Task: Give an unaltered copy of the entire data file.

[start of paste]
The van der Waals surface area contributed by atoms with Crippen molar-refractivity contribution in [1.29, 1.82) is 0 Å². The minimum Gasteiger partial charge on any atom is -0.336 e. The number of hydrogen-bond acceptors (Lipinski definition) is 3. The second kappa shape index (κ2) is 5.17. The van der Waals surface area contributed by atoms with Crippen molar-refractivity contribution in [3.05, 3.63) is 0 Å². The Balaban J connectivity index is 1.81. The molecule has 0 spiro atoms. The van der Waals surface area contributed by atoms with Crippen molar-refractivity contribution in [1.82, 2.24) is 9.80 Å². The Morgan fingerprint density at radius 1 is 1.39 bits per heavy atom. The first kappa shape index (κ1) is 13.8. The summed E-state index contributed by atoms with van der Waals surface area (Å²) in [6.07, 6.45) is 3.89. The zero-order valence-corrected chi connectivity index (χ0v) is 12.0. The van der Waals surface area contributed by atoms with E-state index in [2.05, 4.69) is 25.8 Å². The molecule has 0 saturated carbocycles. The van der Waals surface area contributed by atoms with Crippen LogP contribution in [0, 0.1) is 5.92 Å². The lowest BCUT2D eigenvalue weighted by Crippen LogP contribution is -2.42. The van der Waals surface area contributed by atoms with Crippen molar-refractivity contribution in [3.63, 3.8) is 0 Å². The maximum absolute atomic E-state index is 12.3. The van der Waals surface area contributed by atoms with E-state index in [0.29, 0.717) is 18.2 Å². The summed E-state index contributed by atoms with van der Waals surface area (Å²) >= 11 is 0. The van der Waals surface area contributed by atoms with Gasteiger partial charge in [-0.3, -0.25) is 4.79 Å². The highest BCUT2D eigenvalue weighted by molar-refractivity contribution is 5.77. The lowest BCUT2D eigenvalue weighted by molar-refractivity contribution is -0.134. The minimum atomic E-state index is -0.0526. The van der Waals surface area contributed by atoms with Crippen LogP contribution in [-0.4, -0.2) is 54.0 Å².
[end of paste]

The van der Waals surface area contributed by atoms with Crippen molar-refractivity contribution in [1.29, 1.82) is 0 Å². The minimum Gasteiger partial charge on any atom is -0.336 e. The number of hydrogen-bond acceptors (Lipinski definition) is 3. The second kappa shape index (κ2) is 5.17. The van der Waals surface area contributed by atoms with Crippen molar-refractivity contribution in [3.05, 3.63) is 0 Å². The Balaban J connectivity index is 1.81. The molecule has 0 spiro atoms. The van der Waals surface area contributed by atoms with Crippen molar-refractivity contribution in [1.82, 2.24) is 9.80 Å². The Morgan fingerprint density at radius 1 is 1.39 bits per heavy atom. The first kappa shape index (κ1) is 13.8. The summed E-state index contributed by atoms with van der Waals surface area (Å²) in [6.07, 6.45) is 3.89. The zero-order valence-corrected chi connectivity index (χ0v) is 12.0. The van der Waals surface area contributed by atoms with E-state index in [2.05, 4.69) is 25.8 Å². The molecule has 0 saturated carbocycles. The van der Waals surface area contributed by atoms with Crippen LogP contribution in [0, 0.1) is 5.92 Å². The lowest BCUT2D eigenvalue weighted by Crippen LogP contribution is -2.42. The van der Waals surface area contributed by atoms with Crippen molar-refractivity contribution in [3.63, 3.8) is 0 Å². The maximum absolute atomic E-state index is 12.3. The van der Waals surface area contributed by atoms with E-state index in [0.29, 0.717) is 18.2 Å². The summed E-state index contributed by atoms with van der Waals surface area (Å²) >= 11 is 0. The van der Waals surface area contributed by atoms with Gasteiger partial charge in [-0.3, -0.25) is 4.79 Å². The highest BCUT2D eigenvalue weighted by molar-refractivity contribution is 5.77. The lowest BCUT2D eigenvalue weighted by molar-refractivity contribution is -0.134. The minimum atomic E-state index is -0.0526. The van der Waals surface area contributed by atoms with Crippen LogP contribution in [-0.4, -0.2) is 54.0 Å².